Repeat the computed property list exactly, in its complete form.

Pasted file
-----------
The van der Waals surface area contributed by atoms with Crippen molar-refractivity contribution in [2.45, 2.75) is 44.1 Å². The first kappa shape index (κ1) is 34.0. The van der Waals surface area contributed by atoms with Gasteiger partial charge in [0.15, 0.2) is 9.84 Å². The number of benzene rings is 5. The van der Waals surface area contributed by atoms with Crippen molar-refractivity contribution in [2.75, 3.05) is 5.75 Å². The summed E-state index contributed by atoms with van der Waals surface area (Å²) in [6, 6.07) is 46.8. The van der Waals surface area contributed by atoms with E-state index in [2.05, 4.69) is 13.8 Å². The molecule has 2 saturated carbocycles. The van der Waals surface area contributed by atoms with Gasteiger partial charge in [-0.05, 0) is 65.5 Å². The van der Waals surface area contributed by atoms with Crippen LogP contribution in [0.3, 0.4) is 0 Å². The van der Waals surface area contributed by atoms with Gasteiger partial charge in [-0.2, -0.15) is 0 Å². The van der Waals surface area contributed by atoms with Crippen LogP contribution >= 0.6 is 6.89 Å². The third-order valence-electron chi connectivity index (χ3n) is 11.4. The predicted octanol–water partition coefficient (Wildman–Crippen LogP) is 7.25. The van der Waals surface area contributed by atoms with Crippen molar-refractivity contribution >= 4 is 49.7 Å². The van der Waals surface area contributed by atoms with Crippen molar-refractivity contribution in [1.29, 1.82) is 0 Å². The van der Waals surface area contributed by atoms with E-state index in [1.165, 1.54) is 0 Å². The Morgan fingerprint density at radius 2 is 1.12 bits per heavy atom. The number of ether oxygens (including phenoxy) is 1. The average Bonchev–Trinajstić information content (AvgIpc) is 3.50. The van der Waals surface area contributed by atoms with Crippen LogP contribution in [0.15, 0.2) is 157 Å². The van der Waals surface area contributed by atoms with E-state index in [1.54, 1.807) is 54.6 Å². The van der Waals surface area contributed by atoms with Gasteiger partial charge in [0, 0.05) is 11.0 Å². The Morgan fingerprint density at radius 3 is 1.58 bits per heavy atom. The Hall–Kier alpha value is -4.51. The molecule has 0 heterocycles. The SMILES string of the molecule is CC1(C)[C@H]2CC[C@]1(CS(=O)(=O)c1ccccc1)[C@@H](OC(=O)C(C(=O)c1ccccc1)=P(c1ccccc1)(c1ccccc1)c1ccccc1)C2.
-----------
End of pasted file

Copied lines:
The van der Waals surface area contributed by atoms with Crippen molar-refractivity contribution in [2.45, 2.75) is 44.1 Å². The first kappa shape index (κ1) is 34.0. The van der Waals surface area contributed by atoms with Gasteiger partial charge in [0.15, 0.2) is 9.84 Å². The number of benzene rings is 5. The van der Waals surface area contributed by atoms with Crippen molar-refractivity contribution in [2.75, 3.05) is 5.75 Å². The summed E-state index contributed by atoms with van der Waals surface area (Å²) in [6, 6.07) is 46.8. The van der Waals surface area contributed by atoms with E-state index in [2.05, 4.69) is 13.8 Å². The molecule has 2 saturated carbocycles. The van der Waals surface area contributed by atoms with Gasteiger partial charge in [-0.05, 0) is 65.5 Å². The van der Waals surface area contributed by atoms with Crippen LogP contribution in [0.3, 0.4) is 0 Å². The van der Waals surface area contributed by atoms with Gasteiger partial charge in [-0.2, -0.15) is 0 Å². The van der Waals surface area contributed by atoms with Crippen LogP contribution >= 0.6 is 6.89 Å². The third-order valence-electron chi connectivity index (χ3n) is 11.4. The predicted octanol–water partition coefficient (Wildman–Crippen LogP) is 7.25. The van der Waals surface area contributed by atoms with Crippen molar-refractivity contribution >= 4 is 49.7 Å². The van der Waals surface area contributed by atoms with Crippen molar-refractivity contribution in [1.29, 1.82) is 0 Å². The van der Waals surface area contributed by atoms with E-state index in [1.165, 1.54) is 0 Å². The Morgan fingerprint density at radius 2 is 1.12 bits per heavy atom. The number of ether oxygens (including phenoxy) is 1. The average Bonchev–Trinajstić information content (AvgIpc) is 3.50. The van der Waals surface area contributed by atoms with Crippen LogP contribution in [0.15, 0.2) is 157 Å². The van der Waals surface area contributed by atoms with E-state index in [1.54, 1.807) is 54.6 Å². The van der Waals surface area contributed by atoms with Gasteiger partial charge in [0, 0.05) is 11.0 Å². The Morgan fingerprint density at radius 3 is 1.58 bits per heavy atom. The Hall–Kier alpha value is -4.51. The molecule has 0 heterocycles. The SMILES string of the molecule is CC1(C)[C@H]2CC[C@]1(CS(=O)(=O)c1ccccc1)[C@@H](OC(=O)C(C(=O)c1ccccc1)=P(c1ccccc1)(c1ccccc1)c1ccccc1)C2.